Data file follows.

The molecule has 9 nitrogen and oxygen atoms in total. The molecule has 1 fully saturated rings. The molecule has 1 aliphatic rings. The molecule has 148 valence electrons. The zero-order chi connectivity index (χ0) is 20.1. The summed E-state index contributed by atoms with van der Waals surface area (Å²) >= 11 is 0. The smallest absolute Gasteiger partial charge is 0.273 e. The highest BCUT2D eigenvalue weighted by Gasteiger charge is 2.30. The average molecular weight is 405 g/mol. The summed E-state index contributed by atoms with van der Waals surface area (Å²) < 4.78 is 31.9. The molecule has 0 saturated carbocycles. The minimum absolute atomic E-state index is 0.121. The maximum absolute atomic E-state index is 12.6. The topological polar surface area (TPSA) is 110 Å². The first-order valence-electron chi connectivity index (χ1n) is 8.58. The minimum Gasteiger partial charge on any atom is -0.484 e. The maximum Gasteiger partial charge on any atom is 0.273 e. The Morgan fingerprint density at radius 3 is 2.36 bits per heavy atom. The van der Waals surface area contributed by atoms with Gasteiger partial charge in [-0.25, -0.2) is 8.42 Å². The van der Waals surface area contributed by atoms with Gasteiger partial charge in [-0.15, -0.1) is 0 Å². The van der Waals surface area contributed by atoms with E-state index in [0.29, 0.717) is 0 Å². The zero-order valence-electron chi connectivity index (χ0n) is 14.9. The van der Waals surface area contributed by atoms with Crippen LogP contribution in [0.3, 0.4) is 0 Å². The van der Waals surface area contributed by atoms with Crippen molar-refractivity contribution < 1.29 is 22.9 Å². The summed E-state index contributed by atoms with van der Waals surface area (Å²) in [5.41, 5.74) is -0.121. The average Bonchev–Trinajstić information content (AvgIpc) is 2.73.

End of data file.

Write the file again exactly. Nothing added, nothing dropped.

The molecule has 9 nitrogen and oxygen atoms in total. The molecule has 1 fully saturated rings. The molecule has 1 aliphatic rings. The molecule has 148 valence electrons. The zero-order chi connectivity index (χ0) is 20.1. The summed E-state index contributed by atoms with van der Waals surface area (Å²) >= 11 is 0. The smallest absolute Gasteiger partial charge is 0.273 e. The highest BCUT2D eigenvalue weighted by Gasteiger charge is 2.30. The average molecular weight is 405 g/mol. The summed E-state index contributed by atoms with van der Waals surface area (Å²) < 4.78 is 31.9. The molecule has 0 saturated carbocycles. The minimum absolute atomic E-state index is 0.121. The maximum absolute atomic E-state index is 12.6. The topological polar surface area (TPSA) is 110 Å². The first-order valence-electron chi connectivity index (χ1n) is 8.58. The minimum Gasteiger partial charge on any atom is -0.484 e. The maximum Gasteiger partial charge on any atom is 0.273 e. The Morgan fingerprint density at radius 3 is 2.36 bits per heavy atom. The van der Waals surface area contributed by atoms with Gasteiger partial charge in [-0.25, -0.2) is 8.42 Å². The van der Waals surface area contributed by atoms with Gasteiger partial charge in [-0.15, -0.1) is 0 Å². The van der Waals surface area contributed by atoms with E-state index in [0.29, 0.717) is 0 Å². The zero-order valence-electron chi connectivity index (χ0n) is 14.9. The van der Waals surface area contributed by atoms with Crippen LogP contribution in [0.3, 0.4) is 0 Å². The van der Waals surface area contributed by atoms with Crippen molar-refractivity contribution < 1.29 is 22.9 Å². The summed E-state index contributed by atoms with van der Waals surface area (Å²) in [5.41, 5.74) is -0.121. The average Bonchev–Trinajstić information content (AvgIpc) is 2.73.